18 September 2013, 21:24

Mass Facebook 'suicide': 'we cannot completely avoid services we don’t trust' - Euro-MP

Amelia Andersdotter

Virtual identity suicide is growing as internet users start quitting social networks over privacy concerns. A recent inquiry of Vienna University reveals that about 9 million Americans and two million Britons deleted their Facebook profiles after recent reports of NSA’s spying activities on the internet. Amelia Andersdotter, a Swedish politician and Member of the European Parliament (MEP), elected on the Pirate party list, gave the Voice of Russia an exclusive interview in which she talked about the multiple reasons for Facebook suicides and the pros and cons of NSA surveillance. According to Andersdotter, cyber-surveillance is one of the most prominent examples of 'internet militarization' which has to be stopped if we wish to live in a 'brighter future'.

11 million users is a huge number for Facebook. Do they really think they will be in safety now?

I guess Facebook problem is that they make money from selling user data to advertisers and so advertisers are likely to be less impressed with the smaller network that people don’t use so much. So, that is the problem for Facebook.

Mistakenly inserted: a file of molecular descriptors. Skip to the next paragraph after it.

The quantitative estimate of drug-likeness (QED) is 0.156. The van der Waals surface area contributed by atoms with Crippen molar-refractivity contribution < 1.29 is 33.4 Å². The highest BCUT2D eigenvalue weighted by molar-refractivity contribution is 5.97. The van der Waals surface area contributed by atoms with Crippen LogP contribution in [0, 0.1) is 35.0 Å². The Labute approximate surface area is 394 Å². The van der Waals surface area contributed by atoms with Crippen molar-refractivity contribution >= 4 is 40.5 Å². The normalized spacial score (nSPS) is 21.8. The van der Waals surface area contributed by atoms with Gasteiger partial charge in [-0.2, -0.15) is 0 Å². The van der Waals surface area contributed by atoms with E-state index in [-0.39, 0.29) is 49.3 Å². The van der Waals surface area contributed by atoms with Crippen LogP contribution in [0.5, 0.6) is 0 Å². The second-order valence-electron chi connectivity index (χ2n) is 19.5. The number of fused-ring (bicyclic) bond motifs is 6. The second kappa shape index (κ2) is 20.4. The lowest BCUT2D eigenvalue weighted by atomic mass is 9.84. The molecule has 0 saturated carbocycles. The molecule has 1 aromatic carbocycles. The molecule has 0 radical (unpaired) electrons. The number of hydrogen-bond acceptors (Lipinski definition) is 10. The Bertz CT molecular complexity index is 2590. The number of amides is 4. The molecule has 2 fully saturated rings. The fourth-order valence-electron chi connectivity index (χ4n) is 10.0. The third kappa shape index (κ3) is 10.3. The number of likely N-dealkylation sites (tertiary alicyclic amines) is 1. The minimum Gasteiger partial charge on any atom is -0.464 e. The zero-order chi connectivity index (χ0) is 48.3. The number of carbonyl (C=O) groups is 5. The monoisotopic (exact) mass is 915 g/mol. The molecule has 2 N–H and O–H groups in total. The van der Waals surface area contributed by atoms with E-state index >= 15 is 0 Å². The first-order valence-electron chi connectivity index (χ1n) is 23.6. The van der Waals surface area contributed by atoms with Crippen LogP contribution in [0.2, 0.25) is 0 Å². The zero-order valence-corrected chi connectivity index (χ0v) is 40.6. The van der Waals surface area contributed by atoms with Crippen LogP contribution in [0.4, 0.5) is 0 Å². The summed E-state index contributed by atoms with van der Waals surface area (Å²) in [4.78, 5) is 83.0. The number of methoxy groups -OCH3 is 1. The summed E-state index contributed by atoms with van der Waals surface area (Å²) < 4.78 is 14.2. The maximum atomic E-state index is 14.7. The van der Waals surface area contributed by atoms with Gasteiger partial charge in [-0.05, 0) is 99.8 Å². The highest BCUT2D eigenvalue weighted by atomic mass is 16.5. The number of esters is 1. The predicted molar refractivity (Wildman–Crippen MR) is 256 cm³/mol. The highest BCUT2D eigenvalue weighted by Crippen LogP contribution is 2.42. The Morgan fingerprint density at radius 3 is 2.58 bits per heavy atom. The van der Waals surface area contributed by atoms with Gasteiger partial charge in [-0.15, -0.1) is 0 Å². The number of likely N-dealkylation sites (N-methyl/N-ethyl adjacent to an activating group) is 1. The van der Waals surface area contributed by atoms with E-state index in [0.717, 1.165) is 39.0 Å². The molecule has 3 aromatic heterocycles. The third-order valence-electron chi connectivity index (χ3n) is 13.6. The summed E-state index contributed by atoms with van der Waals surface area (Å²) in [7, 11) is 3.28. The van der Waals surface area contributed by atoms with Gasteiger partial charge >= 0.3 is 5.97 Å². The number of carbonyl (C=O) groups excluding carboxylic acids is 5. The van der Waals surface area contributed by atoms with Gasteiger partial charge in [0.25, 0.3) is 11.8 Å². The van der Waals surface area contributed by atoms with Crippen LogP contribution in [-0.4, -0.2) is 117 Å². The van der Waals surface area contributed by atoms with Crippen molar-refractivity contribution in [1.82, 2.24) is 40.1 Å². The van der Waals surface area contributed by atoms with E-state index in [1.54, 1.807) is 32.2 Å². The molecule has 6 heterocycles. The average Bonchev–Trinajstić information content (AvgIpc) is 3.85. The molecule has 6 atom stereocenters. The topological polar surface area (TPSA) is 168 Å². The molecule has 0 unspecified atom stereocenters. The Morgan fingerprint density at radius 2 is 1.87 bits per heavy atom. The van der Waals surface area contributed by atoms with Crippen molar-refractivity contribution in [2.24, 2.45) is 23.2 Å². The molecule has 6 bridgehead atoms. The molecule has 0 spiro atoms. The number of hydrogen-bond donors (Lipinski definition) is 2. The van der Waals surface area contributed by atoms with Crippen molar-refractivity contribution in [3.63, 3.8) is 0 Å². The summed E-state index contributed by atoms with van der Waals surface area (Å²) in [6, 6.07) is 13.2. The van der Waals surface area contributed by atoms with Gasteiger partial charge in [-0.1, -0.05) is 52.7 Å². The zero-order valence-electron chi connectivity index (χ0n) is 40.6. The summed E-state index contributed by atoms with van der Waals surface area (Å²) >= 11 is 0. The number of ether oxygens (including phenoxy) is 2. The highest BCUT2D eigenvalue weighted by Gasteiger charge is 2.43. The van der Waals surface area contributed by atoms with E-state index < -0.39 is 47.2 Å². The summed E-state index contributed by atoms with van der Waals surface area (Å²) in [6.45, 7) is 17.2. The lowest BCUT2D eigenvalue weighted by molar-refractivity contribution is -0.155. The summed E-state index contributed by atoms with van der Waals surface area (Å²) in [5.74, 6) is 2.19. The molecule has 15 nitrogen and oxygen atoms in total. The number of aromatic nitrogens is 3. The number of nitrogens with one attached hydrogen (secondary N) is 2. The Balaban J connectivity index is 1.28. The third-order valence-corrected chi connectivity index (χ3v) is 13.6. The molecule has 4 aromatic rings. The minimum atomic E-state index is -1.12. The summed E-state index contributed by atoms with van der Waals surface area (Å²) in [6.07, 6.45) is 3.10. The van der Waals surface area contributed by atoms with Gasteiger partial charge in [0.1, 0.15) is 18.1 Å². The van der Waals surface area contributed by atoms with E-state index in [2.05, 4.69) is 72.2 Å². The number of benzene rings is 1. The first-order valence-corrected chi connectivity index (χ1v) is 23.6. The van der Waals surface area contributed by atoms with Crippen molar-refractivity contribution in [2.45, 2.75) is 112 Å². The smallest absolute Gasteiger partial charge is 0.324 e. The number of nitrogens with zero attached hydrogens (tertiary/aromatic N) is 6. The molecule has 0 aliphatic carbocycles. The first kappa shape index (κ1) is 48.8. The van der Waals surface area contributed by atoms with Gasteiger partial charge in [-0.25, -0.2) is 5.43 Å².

Do you think that mass quitting will be picking up speed? What could that lead to?

What we are seeing is a global breakdown of trust, systems that we were expected to be satisfied using for schools, healthcare, our social life contacts with our families, our friends, all of this, turns out that they are not trustworthy. We do our banking on the internet and the NSA clearly undermines the entire civil and market society that we have tried to build on the internet because it is nice to build stuff together.

And so I think this is also partially the motivation for Mr. Snowden to reveal these things that this is undermining the fabric of society when security agencies, not only the NSA but also in other countries in Europe and god knows where, they are undermining the fabric of what it means to have a civilian space where civilians interact peacefully in order to bring a better tomorrow. We need people to trust in that because if they cannot trust in that, that is very bad.

Do you think we can see even more quitting ahead, is it going to be picking up speed? What will that really lead to?

I think the problem is also that we have many different pushes in society. So, Europe now is doing electricity networks on the internet that means that we put every household and all of their electricity consumption on the internet. We have healthcare systems, which are put on the internet. E-health is a massive industry which is doing lots of advertisement campaigns. So, the question is if we even can avoid the services that we probably have a strong feeling that we cannot really trust, and I think that we can’t.